Small Study Shows Heart Damage After COVID-19 Uncommon in College Athletes
In a small study, researchers found college athletes who contracted COVID-19 rarely had cardiac complications. Most had mild COVID symptoms that did not require treatment, and in a small percentage of those with abnormal cardiac testing, there was no evidence of heart damage on special imaging tests. All athletes returned to sports without any health concerns, according to new research published today in the American Heart Association's flagship journal Circulation.
In spring 2020, concerns about heart damage, especially inflammation, among athletes with COVID-19 led to recommendations for cardiac screening based on symptom severity before resuming training and competition. The preferred diagnostic test for heart inflammation is an MRI of the heart, or cardiac magnetic resonance imaging. The American College of Cardiology's Sports & Exercise Cardiology Council's standard recommendations, issued in May 2020, do not advise cardiac MRI as an initial screening test based on COVID symptoms alone, so researchers investigated if symptom severity was associated with heart inflammation or poor recovery after COVID-19.
"Our study results support an approach to cardiac screening guided by patient symptoms and severity of COVID illness in line with current recommendations from sports-cardiology groups before resuming exercise or sports," said senior study author Ranjit R. Philip, M.D., pediatric cardiologist at Le Bonheur Children's Hospital and assistant professor in pediatric cardiology at the University of Tennessee Health Science Center in Memphis.
From July 9, 2020 to October 21, 2020, researchers at the University of Tennessee Health Sciences Center reviewed health records to identify 137 college athletes (average age of 20, 68% male) who were referred for cardiac screening to return to play after testing positive for COVID-19. On average, the athletes were evaluated 16 days after testing positive for the COVID-19 virus. Nearly half of the participants were African American students, nearly half were white students, and 7% were Hispanic students. Of the 11 sports represented at three universities, more than a third of the athletes were football players, followed by dance, basketball, baseball, softball, tennis, soccer, cheer, track, volleyball, and golf athletes.
Most (82%) of the athletes had COVID-19 symptoms; the symptoms were mild for the majority (68%); and none required treatment or hospitalization. The most frequent symptoms were the loss of smell/taste (58%), fever (less than 2 days, 42%), headache (41%), and fatigue (40%). Less frequently reported symptoms were shortness of breath (12%) and chest pain/tightness (11%). African American and Hispanic athletes were more often symptomatic compared to white athletes (86% and 100% vs. 75%, respectively). No differences in symptoms or severity were found based on gender or sport.
All of the athletes underwent initial heart imaging tests, including ultrasound of the heart and electrocardiogram to screen for possible heart damage, and received a blood test (troponin level). Troponin is a protein that is released in the blood and found in the muscles of the heart when there is heart damage. Only participants who had abnormal test results received a cardiac MRI.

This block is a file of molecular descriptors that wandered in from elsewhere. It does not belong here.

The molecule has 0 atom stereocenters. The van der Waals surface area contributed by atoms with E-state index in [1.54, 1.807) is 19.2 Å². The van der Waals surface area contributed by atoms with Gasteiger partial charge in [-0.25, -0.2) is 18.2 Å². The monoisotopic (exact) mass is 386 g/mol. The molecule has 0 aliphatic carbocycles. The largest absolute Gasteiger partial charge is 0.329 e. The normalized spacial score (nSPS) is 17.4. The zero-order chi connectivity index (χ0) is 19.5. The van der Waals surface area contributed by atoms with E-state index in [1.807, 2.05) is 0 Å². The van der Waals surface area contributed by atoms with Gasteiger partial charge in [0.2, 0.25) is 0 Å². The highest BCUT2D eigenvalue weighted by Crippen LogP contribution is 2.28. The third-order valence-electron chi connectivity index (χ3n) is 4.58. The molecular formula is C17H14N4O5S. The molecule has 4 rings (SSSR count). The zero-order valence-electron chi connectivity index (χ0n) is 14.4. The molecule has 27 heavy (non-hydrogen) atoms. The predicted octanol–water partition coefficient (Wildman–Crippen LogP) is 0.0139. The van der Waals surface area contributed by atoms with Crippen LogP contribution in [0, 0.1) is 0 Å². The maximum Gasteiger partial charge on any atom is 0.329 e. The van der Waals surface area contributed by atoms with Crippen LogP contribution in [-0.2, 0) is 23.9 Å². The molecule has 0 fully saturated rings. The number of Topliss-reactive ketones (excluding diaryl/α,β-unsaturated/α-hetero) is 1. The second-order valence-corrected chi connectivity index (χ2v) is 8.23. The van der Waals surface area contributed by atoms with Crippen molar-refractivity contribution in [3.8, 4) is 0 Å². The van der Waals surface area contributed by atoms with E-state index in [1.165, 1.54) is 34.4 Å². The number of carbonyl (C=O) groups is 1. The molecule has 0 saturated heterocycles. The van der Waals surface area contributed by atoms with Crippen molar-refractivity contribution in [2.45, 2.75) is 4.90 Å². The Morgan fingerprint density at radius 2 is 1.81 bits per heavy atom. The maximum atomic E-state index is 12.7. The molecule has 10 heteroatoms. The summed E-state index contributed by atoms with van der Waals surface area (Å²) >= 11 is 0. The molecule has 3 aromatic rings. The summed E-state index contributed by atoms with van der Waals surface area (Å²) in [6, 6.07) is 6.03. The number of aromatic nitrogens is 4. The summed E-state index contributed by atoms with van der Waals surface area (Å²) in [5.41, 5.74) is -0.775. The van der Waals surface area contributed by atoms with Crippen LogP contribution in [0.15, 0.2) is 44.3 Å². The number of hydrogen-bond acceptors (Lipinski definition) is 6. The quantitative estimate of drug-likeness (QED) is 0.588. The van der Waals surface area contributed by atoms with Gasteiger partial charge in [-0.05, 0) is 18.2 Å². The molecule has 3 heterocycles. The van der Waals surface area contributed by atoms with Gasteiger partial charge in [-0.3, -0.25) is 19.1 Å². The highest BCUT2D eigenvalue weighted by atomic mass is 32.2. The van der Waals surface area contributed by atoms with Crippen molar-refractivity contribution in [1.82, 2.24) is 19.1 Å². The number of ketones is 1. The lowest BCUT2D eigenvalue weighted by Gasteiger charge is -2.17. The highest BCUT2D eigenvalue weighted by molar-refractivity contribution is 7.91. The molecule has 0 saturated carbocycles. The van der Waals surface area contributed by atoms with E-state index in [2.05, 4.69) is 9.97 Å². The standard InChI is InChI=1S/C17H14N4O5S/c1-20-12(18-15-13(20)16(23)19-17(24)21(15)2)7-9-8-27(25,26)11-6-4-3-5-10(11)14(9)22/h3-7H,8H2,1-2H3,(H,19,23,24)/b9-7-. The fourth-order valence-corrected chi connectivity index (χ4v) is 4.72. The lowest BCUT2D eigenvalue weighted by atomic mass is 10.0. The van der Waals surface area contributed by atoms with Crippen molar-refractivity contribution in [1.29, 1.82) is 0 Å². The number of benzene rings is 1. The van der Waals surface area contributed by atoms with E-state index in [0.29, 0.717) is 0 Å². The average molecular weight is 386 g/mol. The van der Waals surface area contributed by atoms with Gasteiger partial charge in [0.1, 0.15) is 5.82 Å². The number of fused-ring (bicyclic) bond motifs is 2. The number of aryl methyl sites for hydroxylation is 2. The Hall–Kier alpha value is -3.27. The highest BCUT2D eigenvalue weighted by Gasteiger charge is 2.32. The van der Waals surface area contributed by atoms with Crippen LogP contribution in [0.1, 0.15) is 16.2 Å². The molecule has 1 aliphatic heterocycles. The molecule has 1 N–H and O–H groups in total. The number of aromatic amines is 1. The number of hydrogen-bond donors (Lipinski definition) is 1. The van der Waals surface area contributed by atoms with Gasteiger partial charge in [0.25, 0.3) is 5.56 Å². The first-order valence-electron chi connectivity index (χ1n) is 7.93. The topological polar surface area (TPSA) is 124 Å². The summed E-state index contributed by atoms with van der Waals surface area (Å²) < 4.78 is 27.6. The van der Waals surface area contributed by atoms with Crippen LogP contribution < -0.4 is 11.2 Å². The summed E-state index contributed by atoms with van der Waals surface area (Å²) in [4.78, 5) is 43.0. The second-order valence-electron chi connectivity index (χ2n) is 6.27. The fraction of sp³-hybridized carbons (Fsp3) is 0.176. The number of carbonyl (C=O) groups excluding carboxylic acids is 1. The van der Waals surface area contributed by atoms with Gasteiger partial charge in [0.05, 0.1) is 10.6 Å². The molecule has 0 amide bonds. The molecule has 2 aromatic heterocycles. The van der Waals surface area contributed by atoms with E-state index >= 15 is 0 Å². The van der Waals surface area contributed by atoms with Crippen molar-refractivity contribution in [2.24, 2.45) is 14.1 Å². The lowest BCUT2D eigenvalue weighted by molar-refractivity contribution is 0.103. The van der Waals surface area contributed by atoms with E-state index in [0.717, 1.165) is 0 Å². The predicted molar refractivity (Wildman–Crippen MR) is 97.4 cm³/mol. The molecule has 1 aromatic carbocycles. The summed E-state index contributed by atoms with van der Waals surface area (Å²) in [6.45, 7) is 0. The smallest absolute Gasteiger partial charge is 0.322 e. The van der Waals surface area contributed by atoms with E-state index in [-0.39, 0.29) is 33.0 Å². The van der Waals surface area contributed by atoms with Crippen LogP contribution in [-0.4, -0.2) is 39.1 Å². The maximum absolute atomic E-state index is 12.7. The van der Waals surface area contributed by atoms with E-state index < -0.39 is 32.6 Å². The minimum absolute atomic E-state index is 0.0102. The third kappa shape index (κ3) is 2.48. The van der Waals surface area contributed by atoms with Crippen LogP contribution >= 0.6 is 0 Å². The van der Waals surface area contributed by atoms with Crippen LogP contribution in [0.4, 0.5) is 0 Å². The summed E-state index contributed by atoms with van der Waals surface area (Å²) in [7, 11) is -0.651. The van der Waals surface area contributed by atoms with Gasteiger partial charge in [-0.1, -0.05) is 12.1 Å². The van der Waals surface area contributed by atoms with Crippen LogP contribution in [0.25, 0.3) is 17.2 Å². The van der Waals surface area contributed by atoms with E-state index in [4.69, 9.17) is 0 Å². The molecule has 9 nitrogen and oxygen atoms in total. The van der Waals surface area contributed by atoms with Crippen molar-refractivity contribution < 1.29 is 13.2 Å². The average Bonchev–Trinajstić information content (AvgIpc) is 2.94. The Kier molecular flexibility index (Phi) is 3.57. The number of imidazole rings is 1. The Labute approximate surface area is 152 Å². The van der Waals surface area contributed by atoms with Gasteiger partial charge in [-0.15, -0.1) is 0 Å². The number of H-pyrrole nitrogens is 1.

- Less than 4% (5) of the 137 athletes showed heart abnormalities on initial screening tests.
- Further screening via cardiac MRI of the 5 athletes identified found no heart damage or inflammation.
- After COVID-19 recovery, all athletes were able to resume their full training and competition regimens without any complications.
"We were encouraged to find so few abnormal tests in these athletes as well as negative cardiac MRIs in those who did have an abnormal test during the initial screening, and no athlete had any problems after returning to exercise and sport," said Benjamin S. Hendrickson, M.D., co-author and pediatric and congenital cardiologist with Le Bonheur Children's Hospital and assistant professor of pediatrics (cardiology) at the University of Tennessee Health Science Center.
"Our findings may offer reassurance to high school athletes, coaches, and parents where resources for testing can be limited," Philip added.
Limitations that could have affected the study's results include the lack of a control group without COVID-19 and the use of a regular as opposed to the high-sensitivity troponin test.
The new study by Dr. Philip and colleagues also confirms recent research published April 17 in Circulation, that found no adverse cardiac events related to SARS-CoV-2 infections observed among more than 3,000 collegiate athletes during short-term clinical surveillance. Findings also suggested a safe return-to-play without cardiac testing for asymptomatic or mildly symptomatic athletes.
Other efforts to track how COVID-19 impacts college athletes includes an initiative from the American Heart Association and the American Medical Society for Sports Medicine (AMSSM) to accelerate a critical new research initiative studying cardiac conditions in athletes. The collaborative data registry, started in January 2021, aids research on COVID-19 and, long-term, it will develop a deep knowledge base on cardiac disease in athletes beyond the pandemic.